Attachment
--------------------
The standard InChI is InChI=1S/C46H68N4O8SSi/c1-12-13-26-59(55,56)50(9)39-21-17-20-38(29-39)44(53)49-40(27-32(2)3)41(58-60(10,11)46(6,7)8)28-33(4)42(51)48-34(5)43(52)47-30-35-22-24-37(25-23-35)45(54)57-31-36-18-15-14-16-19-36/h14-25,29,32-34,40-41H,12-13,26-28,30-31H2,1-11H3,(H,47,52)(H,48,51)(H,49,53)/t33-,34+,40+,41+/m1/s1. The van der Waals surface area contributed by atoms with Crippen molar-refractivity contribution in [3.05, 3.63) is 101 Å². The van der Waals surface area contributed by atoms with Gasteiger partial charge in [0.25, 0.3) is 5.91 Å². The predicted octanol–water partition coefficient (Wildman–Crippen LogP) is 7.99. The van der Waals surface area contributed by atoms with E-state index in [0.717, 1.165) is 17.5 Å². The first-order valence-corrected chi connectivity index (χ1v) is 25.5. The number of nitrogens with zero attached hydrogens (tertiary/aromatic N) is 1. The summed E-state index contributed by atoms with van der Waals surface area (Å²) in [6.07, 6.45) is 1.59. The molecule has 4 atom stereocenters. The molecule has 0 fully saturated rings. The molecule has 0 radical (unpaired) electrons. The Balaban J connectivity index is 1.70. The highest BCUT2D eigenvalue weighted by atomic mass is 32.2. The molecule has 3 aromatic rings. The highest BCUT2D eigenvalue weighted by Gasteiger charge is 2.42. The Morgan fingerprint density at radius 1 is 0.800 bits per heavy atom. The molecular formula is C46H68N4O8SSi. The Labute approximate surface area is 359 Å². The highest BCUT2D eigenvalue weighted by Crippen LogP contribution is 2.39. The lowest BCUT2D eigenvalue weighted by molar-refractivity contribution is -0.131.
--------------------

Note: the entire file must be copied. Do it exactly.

The standard InChI is InChI=1S/C46H68N4O8SSi/c1-12-13-26-59(55,56)50(9)39-21-17-20-38(29-39)44(53)49-40(27-32(2)3)41(58-60(10,11)46(6,7)8)28-33(4)42(51)48-34(5)43(52)47-30-35-22-24-37(25-23-35)45(54)57-31-36-18-15-14-16-19-36/h14-25,29,32-34,40-41H,12-13,26-28,30-31H2,1-11H3,(H,47,52)(H,48,51)(H,49,53)/t33-,34+,40+,41+/m1/s1. The van der Waals surface area contributed by atoms with Crippen molar-refractivity contribution in [3.05, 3.63) is 101 Å². The van der Waals surface area contributed by atoms with Gasteiger partial charge in [0.25, 0.3) is 5.91 Å². The predicted octanol–water partition coefficient (Wildman–Crippen LogP) is 7.99. The van der Waals surface area contributed by atoms with E-state index in [0.717, 1.165) is 17.5 Å². The first-order valence-corrected chi connectivity index (χ1v) is 25.5. The number of nitrogens with zero attached hydrogens (tertiary/aromatic N) is 1. The summed E-state index contributed by atoms with van der Waals surface area (Å²) in [6.07, 6.45) is 1.59. The molecule has 4 atom stereocenters. The molecule has 0 fully saturated rings. The molecule has 0 radical (unpaired) electrons. The Balaban J connectivity index is 1.70. The highest BCUT2D eigenvalue weighted by atomic mass is 32.2. The molecule has 3 aromatic rings. The highest BCUT2D eigenvalue weighted by Gasteiger charge is 2.42. The Morgan fingerprint density at radius 1 is 0.800 bits per heavy atom. The molecular formula is C46H68N4O8SSi. The Labute approximate surface area is 359 Å². The highest BCUT2D eigenvalue weighted by Crippen LogP contribution is 2.39. The lowest BCUT2D eigenvalue weighted by molar-refractivity contribution is -0.131.